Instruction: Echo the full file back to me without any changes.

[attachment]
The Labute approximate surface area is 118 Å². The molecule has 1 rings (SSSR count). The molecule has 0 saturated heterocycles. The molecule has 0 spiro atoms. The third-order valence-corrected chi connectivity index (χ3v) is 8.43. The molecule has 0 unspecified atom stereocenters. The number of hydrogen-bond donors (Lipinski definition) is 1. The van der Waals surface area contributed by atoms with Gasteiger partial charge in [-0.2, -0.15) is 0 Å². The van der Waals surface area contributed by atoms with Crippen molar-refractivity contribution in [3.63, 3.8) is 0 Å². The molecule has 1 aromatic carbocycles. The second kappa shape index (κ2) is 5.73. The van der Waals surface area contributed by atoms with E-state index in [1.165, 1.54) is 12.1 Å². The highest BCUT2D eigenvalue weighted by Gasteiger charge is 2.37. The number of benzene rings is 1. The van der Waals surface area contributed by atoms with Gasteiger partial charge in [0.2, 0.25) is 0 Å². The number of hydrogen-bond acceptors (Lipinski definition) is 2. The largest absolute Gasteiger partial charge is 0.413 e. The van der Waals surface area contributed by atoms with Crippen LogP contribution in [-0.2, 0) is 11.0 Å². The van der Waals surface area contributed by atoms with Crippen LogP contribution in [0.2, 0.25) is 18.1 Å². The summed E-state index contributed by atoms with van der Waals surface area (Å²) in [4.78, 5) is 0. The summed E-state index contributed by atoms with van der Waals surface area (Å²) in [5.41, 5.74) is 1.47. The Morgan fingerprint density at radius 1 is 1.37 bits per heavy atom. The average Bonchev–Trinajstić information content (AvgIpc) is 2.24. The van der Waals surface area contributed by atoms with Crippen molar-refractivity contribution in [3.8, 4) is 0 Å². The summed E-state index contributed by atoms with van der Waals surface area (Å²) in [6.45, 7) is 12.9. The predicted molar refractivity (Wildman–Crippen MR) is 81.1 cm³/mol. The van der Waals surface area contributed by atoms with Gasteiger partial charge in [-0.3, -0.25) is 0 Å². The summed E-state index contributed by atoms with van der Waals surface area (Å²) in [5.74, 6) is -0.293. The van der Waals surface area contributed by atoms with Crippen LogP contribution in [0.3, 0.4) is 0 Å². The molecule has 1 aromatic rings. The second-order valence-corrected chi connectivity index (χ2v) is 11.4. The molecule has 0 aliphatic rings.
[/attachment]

The Labute approximate surface area is 118 Å². The molecule has 1 rings (SSSR count). The molecule has 0 saturated heterocycles. The molecule has 0 spiro atoms. The third-order valence-corrected chi connectivity index (χ3v) is 8.43. The molecule has 0 unspecified atom stereocenters. The number of hydrogen-bond donors (Lipinski definition) is 1. The van der Waals surface area contributed by atoms with Gasteiger partial charge in [-0.2, -0.15) is 0 Å². The van der Waals surface area contributed by atoms with Crippen molar-refractivity contribution in [3.63, 3.8) is 0 Å². The molecule has 1 aromatic carbocycles. The second kappa shape index (κ2) is 5.73. The van der Waals surface area contributed by atoms with E-state index in [1.165, 1.54) is 12.1 Å². The highest BCUT2D eigenvalue weighted by Gasteiger charge is 2.37. The number of benzene rings is 1. The van der Waals surface area contributed by atoms with Gasteiger partial charge in [0.2, 0.25) is 0 Å². The number of hydrogen-bond acceptors (Lipinski definition) is 2. The largest absolute Gasteiger partial charge is 0.413 e. The van der Waals surface area contributed by atoms with Crippen LogP contribution in [-0.2, 0) is 11.0 Å². The van der Waals surface area contributed by atoms with Crippen LogP contribution in [0.2, 0.25) is 18.1 Å². The summed E-state index contributed by atoms with van der Waals surface area (Å²) in [4.78, 5) is 0. The summed E-state index contributed by atoms with van der Waals surface area (Å²) in [5.41, 5.74) is 1.47. The Morgan fingerprint density at radius 1 is 1.37 bits per heavy atom. The average Bonchev–Trinajstić information content (AvgIpc) is 2.24. The van der Waals surface area contributed by atoms with Crippen molar-refractivity contribution in [3.8, 4) is 0 Å². The summed E-state index contributed by atoms with van der Waals surface area (Å²) in [6.45, 7) is 12.9. The predicted molar refractivity (Wildman–Crippen MR) is 81.1 cm³/mol. The van der Waals surface area contributed by atoms with Gasteiger partial charge in [-0.3, -0.25) is 0 Å². The summed E-state index contributed by atoms with van der Waals surface area (Å²) in [5.74, 6) is -0.293. The van der Waals surface area contributed by atoms with Crippen LogP contribution in [0.3, 0.4) is 0 Å². The molecule has 1 aromatic rings. The second-order valence-corrected chi connectivity index (χ2v) is 11.4. The molecule has 0 aliphatic rings.